ATRI survey ranks HOS most ‘critical’ issue in trucking followed by CSA
“It’s not so much that the economy has fallen, it’s that the other three have risen above the economy,” Steve Williams, chairman and CEO of Maverick Transportation of North Little Rock, Ark., and ATRI chairman said. (The Trucker: CLIFF ABBOTT)
By LYNDON FINNEY
The Trucker Staff
ORLANDO, Fla. — Alphabet soup once again reigned supreme at the top of the American Transportation Research Institute’s Top 10 “Critical Issues in the Trucking Industry 2013” report which listed Hours of Service as the No. 1 issue and the Federal Motor Carrier Safety Administration’s CSA (Compliance, Safety, Accountability) as No. 2.
The driver shortage ranked No. 3, and the economy, which for several years was atop the list before being replaced by CSA last year, ranked No. 4.
“It’s not so much that the economy has fallen, it’s that the other three have risen above the economy,” Steve Williams, chairman and CEO of Maverick Transportation of North Little Rock, Ark., and ATRI chairman, told reporters here. The occasion was a news conference at the American Trucking Associations’ Management Conference and Exhibition.
“We are still trying to figure out the implications of HOS, but we are not going to solve them overnight,” Williams said.
He said millions of dollars have been spent on trying to retain drivers and as for Maverick, “We have a lot of empty trucks.”
The Top 10 survey, which included responses from motor carriers and drivers alike, was taken just as the new HOS rule was being implemented last July, a regulation that trucking stakeholders predicted would cut productivity.
Asked if Maverick had assessed losses in productivity, Williams said his drivers had lost miles and were frustrated.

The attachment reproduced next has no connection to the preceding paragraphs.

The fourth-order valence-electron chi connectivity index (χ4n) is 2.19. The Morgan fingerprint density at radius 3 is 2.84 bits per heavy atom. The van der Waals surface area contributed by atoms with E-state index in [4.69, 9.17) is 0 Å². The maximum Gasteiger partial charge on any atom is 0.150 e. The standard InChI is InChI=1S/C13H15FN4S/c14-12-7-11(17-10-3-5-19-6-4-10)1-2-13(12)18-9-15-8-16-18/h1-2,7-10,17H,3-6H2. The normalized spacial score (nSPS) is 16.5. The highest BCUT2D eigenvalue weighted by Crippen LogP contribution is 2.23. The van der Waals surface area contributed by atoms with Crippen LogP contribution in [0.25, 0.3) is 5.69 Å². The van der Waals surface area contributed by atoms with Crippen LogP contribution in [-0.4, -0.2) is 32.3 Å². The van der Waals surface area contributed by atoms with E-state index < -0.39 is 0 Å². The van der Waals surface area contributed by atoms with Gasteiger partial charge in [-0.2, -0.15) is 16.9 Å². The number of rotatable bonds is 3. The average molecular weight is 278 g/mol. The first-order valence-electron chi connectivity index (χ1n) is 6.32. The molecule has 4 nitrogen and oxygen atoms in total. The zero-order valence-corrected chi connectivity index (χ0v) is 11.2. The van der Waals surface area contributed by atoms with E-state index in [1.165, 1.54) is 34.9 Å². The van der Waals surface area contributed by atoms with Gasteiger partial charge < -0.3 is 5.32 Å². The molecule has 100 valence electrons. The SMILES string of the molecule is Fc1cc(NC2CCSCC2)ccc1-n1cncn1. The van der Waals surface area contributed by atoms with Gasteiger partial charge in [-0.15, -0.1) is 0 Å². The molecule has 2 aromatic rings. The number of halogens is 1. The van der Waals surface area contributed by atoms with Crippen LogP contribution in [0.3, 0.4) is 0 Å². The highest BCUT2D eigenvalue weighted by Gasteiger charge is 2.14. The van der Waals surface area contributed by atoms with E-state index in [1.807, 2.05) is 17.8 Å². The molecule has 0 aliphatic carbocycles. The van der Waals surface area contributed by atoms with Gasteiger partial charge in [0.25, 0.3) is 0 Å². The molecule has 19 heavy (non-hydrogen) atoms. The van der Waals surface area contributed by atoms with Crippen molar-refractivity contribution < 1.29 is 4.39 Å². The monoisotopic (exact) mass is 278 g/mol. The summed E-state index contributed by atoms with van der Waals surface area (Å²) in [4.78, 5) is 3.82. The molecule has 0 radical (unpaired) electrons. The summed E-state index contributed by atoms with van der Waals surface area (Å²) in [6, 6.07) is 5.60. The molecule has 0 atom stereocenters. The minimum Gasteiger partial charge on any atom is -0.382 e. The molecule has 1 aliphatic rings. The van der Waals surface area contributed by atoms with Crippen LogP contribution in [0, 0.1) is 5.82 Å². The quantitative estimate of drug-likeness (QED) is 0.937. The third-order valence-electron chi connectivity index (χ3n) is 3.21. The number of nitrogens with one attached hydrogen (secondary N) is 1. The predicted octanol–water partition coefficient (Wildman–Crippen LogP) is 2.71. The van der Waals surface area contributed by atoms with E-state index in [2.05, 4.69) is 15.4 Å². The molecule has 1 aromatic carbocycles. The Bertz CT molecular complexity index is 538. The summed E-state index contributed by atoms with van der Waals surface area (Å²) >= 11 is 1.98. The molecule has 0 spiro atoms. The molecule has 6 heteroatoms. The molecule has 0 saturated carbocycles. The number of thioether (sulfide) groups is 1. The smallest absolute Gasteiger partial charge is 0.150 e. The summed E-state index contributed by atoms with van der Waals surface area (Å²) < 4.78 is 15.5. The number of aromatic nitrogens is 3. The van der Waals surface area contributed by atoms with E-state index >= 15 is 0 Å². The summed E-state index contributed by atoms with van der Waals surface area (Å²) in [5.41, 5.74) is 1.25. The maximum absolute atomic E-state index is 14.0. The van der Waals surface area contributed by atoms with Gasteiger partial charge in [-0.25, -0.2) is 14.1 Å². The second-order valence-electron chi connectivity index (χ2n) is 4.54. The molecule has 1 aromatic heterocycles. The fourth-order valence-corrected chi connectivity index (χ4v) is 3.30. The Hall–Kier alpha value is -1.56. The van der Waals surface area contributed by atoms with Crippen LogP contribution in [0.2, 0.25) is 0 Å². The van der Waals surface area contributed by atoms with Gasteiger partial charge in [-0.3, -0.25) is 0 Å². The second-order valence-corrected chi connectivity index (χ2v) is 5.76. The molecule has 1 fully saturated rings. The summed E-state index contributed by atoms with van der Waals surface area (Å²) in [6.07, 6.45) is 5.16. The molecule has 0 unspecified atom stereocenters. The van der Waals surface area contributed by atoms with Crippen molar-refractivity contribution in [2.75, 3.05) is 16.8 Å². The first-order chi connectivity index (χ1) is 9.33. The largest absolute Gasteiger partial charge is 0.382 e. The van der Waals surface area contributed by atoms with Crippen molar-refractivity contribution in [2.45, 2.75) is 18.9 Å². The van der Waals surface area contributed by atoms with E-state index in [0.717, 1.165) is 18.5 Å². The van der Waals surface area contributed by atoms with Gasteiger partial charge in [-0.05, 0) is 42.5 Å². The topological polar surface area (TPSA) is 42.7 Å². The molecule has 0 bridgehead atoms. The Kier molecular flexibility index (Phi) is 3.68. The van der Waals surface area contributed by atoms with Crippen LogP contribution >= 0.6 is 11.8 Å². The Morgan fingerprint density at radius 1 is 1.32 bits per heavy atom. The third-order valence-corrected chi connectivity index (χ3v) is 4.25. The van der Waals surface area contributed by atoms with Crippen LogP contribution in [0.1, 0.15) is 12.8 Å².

The new restriction on the use of the 34-hour restart had decreased home time for drivers, he said.
“Before the new rule, we were able to get 90 percent of our drivers home on the weekend, and now that has dropped to 80 percent,” Williams said.
A former chairman of the ATA, Williams also took exception to the required 30-minute break that has to be taken no more than eight hours after going on duty.
“Like I said when I testified before Congress earlier this year about the new rule, it’s not just 30 minutes of lost time,” he said, noting that by the time drivers had found a place to rest, gotten off and back on the road, as much as 60-75 minutes has elapsed.
ATRI President and COO Rebecca Brewster said current ongoing ATRI research about the new rule had changed the primary concern about the new regulation.
“When we took the survey as HOS was being implemented, the most widely expressed concern was about the required two consecutive 1 a.m.-to-5-a.m. rest periods required during any 34-hour restart. Now it is about only being able to take a restart once a week,” Brewster said.
The once-a-week restriction is costing drivers home time, she said.
Respondents to the survey released today listed three strategies for dealing with each of the 10 issues.
For HOS, the strategies included (1) quantifying the impacts of the 2013 HOS changes on industry operations, productivity and safety, (2) research and advocate for more innovative and flexibile strategies for fatigue management than prescriptive HOS rules and (3) advocate for increased flexibility in the current sleeper-berth provision.
HOS topped CSA as the top issue by a concern index of 100 to 69, a large margin in research, ATRI officials said, but CSA is still a significant concern. Two of the most significant areas of concern surrounding CSA are the lack of crash accountability in CSA scoring and the inability of CSA scores to accurately predict carrier safety performance.
The remaining six areas of concern in order of rank, were the electronic logging device mandate; truck parking; driver retention; fuel supply/fuel prices; infrastructure/congestion/funding; and driver health and wellness.
ATRI is the research arm of the ATA.
The full top 10 list follows:
1. Hours of Service
2. Federal Motor Carrier Safety Administration’s CSA (Compliance, Safety, Accountability)
3. Driver shortage
4. The economy
5. Electronic logging mandate
6. Truck parking
7. Driver retention
8. Fuel supply/prices
9. Transportation infrastructure/congestion/transportation funding
10. Driver health and wellness
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